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2019 was banner year for lead roles, study says

Though you couldn’t tell it from the Academy Awards or BAFTA nominations, 2019 was a banner year for inclusion in popular Hollywood movies, according to a new report released Tuesday.

Research from the USC Annenberg Inclusion Initiative examined the 100 top-grossing films of 2019 and found notable improvement in representation for both actors of color and females.

Last year, 31 of the top 100 films featured an underrepresented lead or co-lead, up from 27 films in 2018 and 13 films in 2007; 16 of those films had a lead or co-lead who was an underrepresented female, compared to 11 movies in 2018 and just one film in 2007. 

2019 was also a step forward for girls and women. The report showed that 43 of the top 100 films had a female lead or co-lead, marking a 13-year high. In 2018, 39 films had a female lead or co-lead, while just 20 movies did in 2007.

The increase in female leads and co-leads puts film on par with TV, the report found.

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Despite the continued box-office success of inclusive films, their stars are being overlooked for awards recognition. The British Academy of Film and Television Arts nominated a slate of entirely white actors for the awards handed out the last weekend. The Oscars nominated just one person of color, Cynthia Erivo, for its 20 acting slots.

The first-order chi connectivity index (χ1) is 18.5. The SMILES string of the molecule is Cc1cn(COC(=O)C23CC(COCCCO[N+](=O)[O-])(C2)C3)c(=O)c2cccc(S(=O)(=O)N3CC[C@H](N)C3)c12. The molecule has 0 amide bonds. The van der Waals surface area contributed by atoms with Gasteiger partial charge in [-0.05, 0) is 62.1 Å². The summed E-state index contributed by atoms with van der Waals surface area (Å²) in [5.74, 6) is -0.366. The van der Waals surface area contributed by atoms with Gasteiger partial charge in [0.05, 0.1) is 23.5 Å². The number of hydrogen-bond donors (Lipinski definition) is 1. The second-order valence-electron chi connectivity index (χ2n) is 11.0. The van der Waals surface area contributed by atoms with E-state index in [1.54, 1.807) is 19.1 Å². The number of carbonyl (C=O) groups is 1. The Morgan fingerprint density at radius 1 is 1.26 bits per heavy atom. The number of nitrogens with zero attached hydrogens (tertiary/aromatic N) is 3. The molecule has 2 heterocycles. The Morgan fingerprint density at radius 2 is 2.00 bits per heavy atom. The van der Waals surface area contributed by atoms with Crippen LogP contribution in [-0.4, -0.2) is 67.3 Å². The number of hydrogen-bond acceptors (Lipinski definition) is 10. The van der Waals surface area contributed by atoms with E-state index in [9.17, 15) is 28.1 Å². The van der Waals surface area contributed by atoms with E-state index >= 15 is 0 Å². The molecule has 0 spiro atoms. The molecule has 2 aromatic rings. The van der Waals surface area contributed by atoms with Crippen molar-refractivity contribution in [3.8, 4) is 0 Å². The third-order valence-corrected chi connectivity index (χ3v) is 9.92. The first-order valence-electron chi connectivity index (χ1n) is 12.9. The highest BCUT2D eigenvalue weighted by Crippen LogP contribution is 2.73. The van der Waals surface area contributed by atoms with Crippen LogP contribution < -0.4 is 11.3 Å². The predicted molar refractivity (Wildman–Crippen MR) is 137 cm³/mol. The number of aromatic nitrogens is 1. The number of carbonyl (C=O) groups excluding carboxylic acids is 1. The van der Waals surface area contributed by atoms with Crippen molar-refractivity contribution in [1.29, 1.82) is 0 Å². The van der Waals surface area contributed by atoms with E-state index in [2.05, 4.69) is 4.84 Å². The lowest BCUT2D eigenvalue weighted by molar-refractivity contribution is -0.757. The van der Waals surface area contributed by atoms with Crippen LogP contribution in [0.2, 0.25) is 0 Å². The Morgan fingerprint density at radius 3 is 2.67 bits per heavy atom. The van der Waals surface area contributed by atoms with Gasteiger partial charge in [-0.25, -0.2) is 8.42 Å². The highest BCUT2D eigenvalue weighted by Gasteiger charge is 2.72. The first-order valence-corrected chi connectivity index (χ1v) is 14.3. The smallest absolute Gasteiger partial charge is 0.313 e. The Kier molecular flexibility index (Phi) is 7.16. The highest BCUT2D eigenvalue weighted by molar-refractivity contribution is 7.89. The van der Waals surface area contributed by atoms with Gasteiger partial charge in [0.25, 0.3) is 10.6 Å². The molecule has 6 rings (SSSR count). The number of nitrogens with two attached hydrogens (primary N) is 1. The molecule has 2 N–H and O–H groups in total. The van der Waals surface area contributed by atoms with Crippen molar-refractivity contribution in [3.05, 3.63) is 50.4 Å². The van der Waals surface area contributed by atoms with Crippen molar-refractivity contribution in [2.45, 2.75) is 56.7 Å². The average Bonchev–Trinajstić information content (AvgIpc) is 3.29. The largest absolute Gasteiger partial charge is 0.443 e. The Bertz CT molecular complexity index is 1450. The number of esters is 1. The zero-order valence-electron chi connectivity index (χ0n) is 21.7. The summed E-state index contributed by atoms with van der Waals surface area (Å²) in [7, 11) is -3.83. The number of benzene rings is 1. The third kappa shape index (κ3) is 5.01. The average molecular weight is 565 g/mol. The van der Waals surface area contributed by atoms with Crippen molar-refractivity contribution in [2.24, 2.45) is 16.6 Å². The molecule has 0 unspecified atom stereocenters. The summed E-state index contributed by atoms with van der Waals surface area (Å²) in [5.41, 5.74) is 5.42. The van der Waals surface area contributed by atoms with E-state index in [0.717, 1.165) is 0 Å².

“It is clear that Hollywood is taking steps to create more inclusive stories and that those films are connecting with audiences,” wrote Stacy L. Smith, founder of the USC Annenberg Inclusion Initiative, in the report findings. “Yet there is also a very obvious disconnect between what sells tickets and what garners awards, (and that) points to a systemic bias at cultural institutions like the BAFTAs or the Academy Awards.

“After another year in which the major studios increased their output of films with female and underrepresented leads or co-leads, it is critical to recognize that talent is not limited by gender or race/ethnicity.” 

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The report, which also analyzed box-office earnings, found inclusion has been profitable for movie studios.

Walt Disney Studios outperformed its competitors, bringing in $4.1 billion for its female-driven content – more than four times as much as the next highest-grossing distributor (Universal Pictures, $893 million). Disney also earned $2.7 billion for its films with underrepresented leads, nearly twice as much as the next studio, Universal ($1.5 billion).

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